Meanwhile, the Cardinals have been overly reliant on a +7 turnover margin and a 63.64% rate of recovering fumbles. They are moving the chains at a 72.13% rate, as opposed to 72.13% for their opponents, a differential of +0.00% that ranks 16th in the NFL. Unlike the Eagles, they probably aren’t going to get much better. While Calais Campbell should return from injury soon (maybe in a limited role this week) and Tyrann Mathieu will only get healthier, they are still missing Karlos Dansby, John Abraham, Daryl Washington, and Darnell Dockett from last year’s 10-6 team for a variety of reasons. However, for right now, these two teams are basically even, as this line suggests, though probably not even in the way many people seem to think.
That being said, the Eagles should be the right side as they’re in the better situation, with a non-conference trip to Houston on deck, while the Cardinals have to play fellow 1-loss Dallas next week in Dallas. Teams are 71-103 ATS since 2008 as non-divisional home favorites before being non-divisional road underdogs. The Eagles aren’t necessarily going to be road favorites in Houston next week (the early line is even), but if they are, that brings a very powerful trend into the mix. Going off of that, teams are 94-56 ATS since 2010 as underdogs before being favorites when their opponent will next be underdogs, including 36-12 ATS since 2002 as road underdogs before being road favorites when their opponents will next be road underdogs.
Even if the Eagles end up being even or 1 point underdogs in Houston, the logic is still there. They’re going to be able to be way more focused for this one than the Cardinals. There are two reasons this isn’t a bigger play. The first reason is because we don’t know for sure if the Eagles will be road favorites next week. The second reason is that the Cardinals have been very solid at home recently, going 26-14 ATS at home since 2007 as underdogs of favorites of 3 or more. The Eagles should still be the right side though.
Philadelphia Eagles 16 Arizona Cardinals 13 Upset Pick +105
Last week I picked against the Cowboys when they planned the Giants here at home in Dallas. That didn’t work out as the Cowboys won 31-21 as 6.5 point favorites, but it could have easily been a different result (against the spread). The Giants led 14-7 earlier and the game would have been a lot closer if not for two Larry Donnell fumbles after the catch, two very fluky things. Even after last week, the Cowboys still have a lot of issues historically when favored, especially heavily favored, at home.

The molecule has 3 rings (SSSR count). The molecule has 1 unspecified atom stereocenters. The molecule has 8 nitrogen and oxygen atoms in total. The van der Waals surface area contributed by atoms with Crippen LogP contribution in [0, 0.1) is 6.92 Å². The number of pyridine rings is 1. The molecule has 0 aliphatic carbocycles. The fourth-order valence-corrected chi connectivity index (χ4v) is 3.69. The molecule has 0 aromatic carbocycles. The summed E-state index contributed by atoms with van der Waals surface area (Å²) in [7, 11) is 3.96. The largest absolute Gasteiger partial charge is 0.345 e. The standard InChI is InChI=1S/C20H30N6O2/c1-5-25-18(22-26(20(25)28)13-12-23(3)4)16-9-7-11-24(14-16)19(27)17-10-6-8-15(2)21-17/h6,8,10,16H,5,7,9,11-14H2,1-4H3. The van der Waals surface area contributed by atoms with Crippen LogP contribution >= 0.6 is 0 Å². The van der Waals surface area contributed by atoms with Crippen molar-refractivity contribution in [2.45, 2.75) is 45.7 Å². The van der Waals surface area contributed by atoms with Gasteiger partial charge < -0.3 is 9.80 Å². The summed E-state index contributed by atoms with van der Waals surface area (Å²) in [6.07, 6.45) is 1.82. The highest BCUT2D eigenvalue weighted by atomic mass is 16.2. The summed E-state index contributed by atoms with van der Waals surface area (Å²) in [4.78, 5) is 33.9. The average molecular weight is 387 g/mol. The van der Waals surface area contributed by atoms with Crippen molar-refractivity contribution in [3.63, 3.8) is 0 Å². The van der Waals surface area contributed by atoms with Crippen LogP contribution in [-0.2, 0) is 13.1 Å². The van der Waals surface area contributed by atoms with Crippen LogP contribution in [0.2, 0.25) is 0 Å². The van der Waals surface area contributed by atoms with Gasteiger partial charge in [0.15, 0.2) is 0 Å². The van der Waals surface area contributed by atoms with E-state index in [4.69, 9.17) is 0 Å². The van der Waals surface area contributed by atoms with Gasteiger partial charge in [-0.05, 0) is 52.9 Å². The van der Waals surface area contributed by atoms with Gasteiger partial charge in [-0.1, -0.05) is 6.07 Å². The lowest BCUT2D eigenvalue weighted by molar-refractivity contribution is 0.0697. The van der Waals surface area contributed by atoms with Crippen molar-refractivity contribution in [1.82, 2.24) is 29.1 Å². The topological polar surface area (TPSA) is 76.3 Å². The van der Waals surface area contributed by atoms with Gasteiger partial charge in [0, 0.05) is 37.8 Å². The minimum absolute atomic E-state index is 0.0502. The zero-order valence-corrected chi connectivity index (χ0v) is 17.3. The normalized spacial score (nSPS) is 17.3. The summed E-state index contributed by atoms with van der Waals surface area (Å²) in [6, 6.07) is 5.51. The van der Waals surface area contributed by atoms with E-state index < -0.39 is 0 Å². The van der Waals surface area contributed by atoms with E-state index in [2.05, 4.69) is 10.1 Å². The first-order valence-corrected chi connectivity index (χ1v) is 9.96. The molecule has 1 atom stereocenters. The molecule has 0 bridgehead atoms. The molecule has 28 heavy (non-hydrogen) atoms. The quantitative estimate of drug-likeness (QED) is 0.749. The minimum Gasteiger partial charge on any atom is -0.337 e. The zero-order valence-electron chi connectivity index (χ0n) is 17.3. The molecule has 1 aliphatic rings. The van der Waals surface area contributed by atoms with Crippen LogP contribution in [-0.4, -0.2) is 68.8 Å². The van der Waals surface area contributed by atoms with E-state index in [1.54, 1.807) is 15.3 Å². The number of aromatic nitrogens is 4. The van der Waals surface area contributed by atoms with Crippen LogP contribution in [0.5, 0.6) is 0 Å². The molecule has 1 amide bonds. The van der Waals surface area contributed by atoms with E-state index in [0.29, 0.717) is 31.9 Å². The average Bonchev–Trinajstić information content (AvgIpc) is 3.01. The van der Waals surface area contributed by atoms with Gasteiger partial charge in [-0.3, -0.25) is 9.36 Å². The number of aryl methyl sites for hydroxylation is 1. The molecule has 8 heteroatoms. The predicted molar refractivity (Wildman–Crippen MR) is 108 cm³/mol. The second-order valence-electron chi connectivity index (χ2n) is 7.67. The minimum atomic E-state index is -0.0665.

The Cowboys are 13-23 ATS as home favorites since 2009, including 6-12 ATS as home favorites of 6.5 or more. This isn’t just a Dallas thing. NFC East teams are just 20-34 ATS as divisional home favorites since 2008. This is probably too big of a line for the Cowboys to cover. They have a way of disappointing when they’re supposed to win big and what better situation for them to do it in than on Monday Night Football. The Cowboys are 1-8 ATS on Monday Night Football since 2006.
We also might be getting a significant amount of line value with the Redskins. The Cowboys have played well this season, moving the chains at a 78.21% rate, as opposed to 72.11% for their opponents, a differential of 6.10% that ranks 4th in the NFL. The Redskins, meanwhile, move the chains at a 72.57% rate, as opposed to 71.15% for their opponents, a differential of 1.42% that ranks 12th in the NFL. That suggests this line should be around 7.5 instead of 10. Sure, much of the reason why the Redskins rank 12th is because of how well they played against the Jaguars. If you take that game out of the mix, they move the chains at a 69.78% rate, as opposed to 73.94% for their opponents, a differential of -4.16% that would rank 26th in the NFL. However, I still like their chances of keeping this within double digits.
The Bears were embarrassed last week at home by the Dolphins, but that’s because the Dolphins were in a fantastic spot, with an incredibly easy game against the Jaguars up next, while the Bears were caught looking forward to this one. I like the Bears’ chances of bouncing back this week as they’ll be completely focused against a big opponent with a bye up next, while the Patriots are the ones in the bad spot this week. The Patriots have the Broncos up next and could easily be caught looking forward to that one, their biggest regular season game.
The Patriots are currently projected to be 3 point underdogs at home for Denver next week. Teams are 51-81 ATS since 2012 before being 3+ point home underdogs since 2012 and teams are 54-81 ATS as home favorites of 3 or more before being home underdogs of 3 or more since 1989. While they got blown out by a team in a good spot last week, I think they can easily keep it close against a team in a bad spot this week. The public doesn’t think so, as they’re all over the Patriots, but that’s because they’re too focused on what happened last week. I love fading the public whenever it makes sense as the public always loses money in the long run and it makes sense here.